Unfortunately, instead of breaking the cycle and reducing suicide, GPs, the media, and suicide survivors, all blame mental illness and poorly resourced mental health services for suicide (https://www.tvnz.co.nz/shows/sunday/clips/extras/mum-fights-improve-mental-health-system-after-sons-death, or, http://www.stuff.co.nz/stuff-nation/17524688/Whats-worse-depression-or-the-system-that-deals-with-it, or, http://www.nzherald.co.nz/nz/news/article.cfm?c_id=1&objectid=11841136). In the majority of suicide cases, the claim of mental illness is often made after the event has occurred and despite admitting that there were no symptoms of mental illness in the coronial inquest (Shahtahmasebi, 2005; Shahtahmasebi, 2014a; Shahtahmasebi & Smith, 2013).

References

Hamdi, E., Price, S., Qassem, T., Amin, Y., & Jones, D. (2008). Suicides not in contact with mental health services: Risk indicators and determinants of referral. J Ment Health, 17(4), 398-409.

Hjelmeland, H., Dieserud, G., Dyregrov, K., Knizek, B. L., & Leenaars, A. A. (2012). Psychological autopsy studies as diagnostic tools: Are they methodologically flawed? Death Studies, 36(7), 605-626.

Hjelmeland, H., & Knisek, B. L. (2017). Suicide and mental disorders: A discourse of politics, power, and vested interests. Death Studies, 41, DOI: 10.1080/07481187.07482017.01332905.

Shahtahmasebi, S. (2003). Suicides by mentally ill people. ScientificWorldJournal, 3, 684-693.

Shahtahmasebi, S. (2005). Suicides in new zealand. ScientificWorldJournal, 5, 527-534.

Shahtahmasebi, S. (2013a). De-politicizing youth suicide prevention. Front. Pediatr, 1(8), http://journal.frontiersin.org/article/10.3389/fped.2013.00008/abstract.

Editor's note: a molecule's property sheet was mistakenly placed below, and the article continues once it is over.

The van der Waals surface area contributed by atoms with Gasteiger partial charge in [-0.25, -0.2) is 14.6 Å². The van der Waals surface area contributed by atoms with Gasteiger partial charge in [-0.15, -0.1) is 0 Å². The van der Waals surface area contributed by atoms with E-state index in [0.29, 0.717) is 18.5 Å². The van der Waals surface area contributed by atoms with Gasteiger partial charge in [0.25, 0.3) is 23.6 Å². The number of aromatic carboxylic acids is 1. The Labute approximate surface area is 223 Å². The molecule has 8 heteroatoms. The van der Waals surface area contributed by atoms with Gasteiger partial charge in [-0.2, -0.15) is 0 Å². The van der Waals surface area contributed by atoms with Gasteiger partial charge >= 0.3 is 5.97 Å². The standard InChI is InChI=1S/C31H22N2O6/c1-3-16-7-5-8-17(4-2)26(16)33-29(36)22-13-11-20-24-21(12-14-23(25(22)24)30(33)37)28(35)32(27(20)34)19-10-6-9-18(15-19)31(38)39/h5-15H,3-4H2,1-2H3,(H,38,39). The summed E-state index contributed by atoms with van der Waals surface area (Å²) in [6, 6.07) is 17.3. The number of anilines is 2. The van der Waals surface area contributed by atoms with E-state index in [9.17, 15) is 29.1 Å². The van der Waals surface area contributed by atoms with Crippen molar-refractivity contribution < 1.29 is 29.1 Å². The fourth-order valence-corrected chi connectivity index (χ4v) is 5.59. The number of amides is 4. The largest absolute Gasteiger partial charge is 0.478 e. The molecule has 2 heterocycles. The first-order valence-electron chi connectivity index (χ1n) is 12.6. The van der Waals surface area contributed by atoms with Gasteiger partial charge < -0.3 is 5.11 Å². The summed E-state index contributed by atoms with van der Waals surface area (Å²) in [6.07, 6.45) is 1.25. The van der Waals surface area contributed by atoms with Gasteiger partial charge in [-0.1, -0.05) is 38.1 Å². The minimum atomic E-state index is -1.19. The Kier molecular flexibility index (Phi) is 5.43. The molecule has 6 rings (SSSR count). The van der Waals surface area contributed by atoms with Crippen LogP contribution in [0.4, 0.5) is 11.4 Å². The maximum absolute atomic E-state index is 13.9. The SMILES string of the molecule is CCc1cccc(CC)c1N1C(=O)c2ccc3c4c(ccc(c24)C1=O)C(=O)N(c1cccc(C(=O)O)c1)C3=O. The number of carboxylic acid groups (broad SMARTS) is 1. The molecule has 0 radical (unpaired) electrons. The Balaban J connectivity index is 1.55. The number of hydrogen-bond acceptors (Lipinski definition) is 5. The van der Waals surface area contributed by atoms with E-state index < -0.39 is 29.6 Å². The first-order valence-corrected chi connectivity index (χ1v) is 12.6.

Shahtahmasebi, S. (2013b). Examining the claim that 80-90% of suicide cases had depression. Front. Public Health, 1(62).

Shahtahmasebi, S. (2014a). Suicide research: Problems with interpreting results. British Journal of Medicine and Medical Research, 5(9), 1147-1157.

Shahtahmasebi, S. (2014b). Suicide survivors. Dynamics of Human Health (DHH), 1(4), http://journalofhealth.co.nz/wp-content/uploads/2014/2012/DHH_Said_Survivors.pdf.

Shahtahmasebi, S. (2016a). Do current suicide prevention policies neglect suicide survivors? Journal of Socialomics, 5(3), 180.

Shahtahmasebi, S. (2016b). Suicide prevention: Politics or conspiracy. Dynamics of Human Behaviour (DHH), 3(4), http://journalofhealth.co.nz/wp-content/uploads/2016/2012/DHH_Said_Suicide-on-the-rise.pdf.

Shahtahmasebi, S. (2017). A working model of suicide prevention. Dynamics of Human Behaviour (DHH), 4(1), http://journalofhealth.co.nz/?page_id=750.

Shahtahmasebi, S., & Aupouri-Mclean, C. (2011). Bereaved by suicide. Primary Health Care: Open Access (http://omicsgroup.org/journals/bereaved-by-suicide-2167-1079.1000101.php?aid=2953), 1:101.

Shahtahmasebi, S., & Smith, L. (2013). Has the time come for mental health services to give up control? J Altern Med Res, 6(1), 9-17.

WHO. (2014). Preventing suicide: A global imperative. http://www.who.int/mental_health/suicide-prevention/world_report_2014/en/.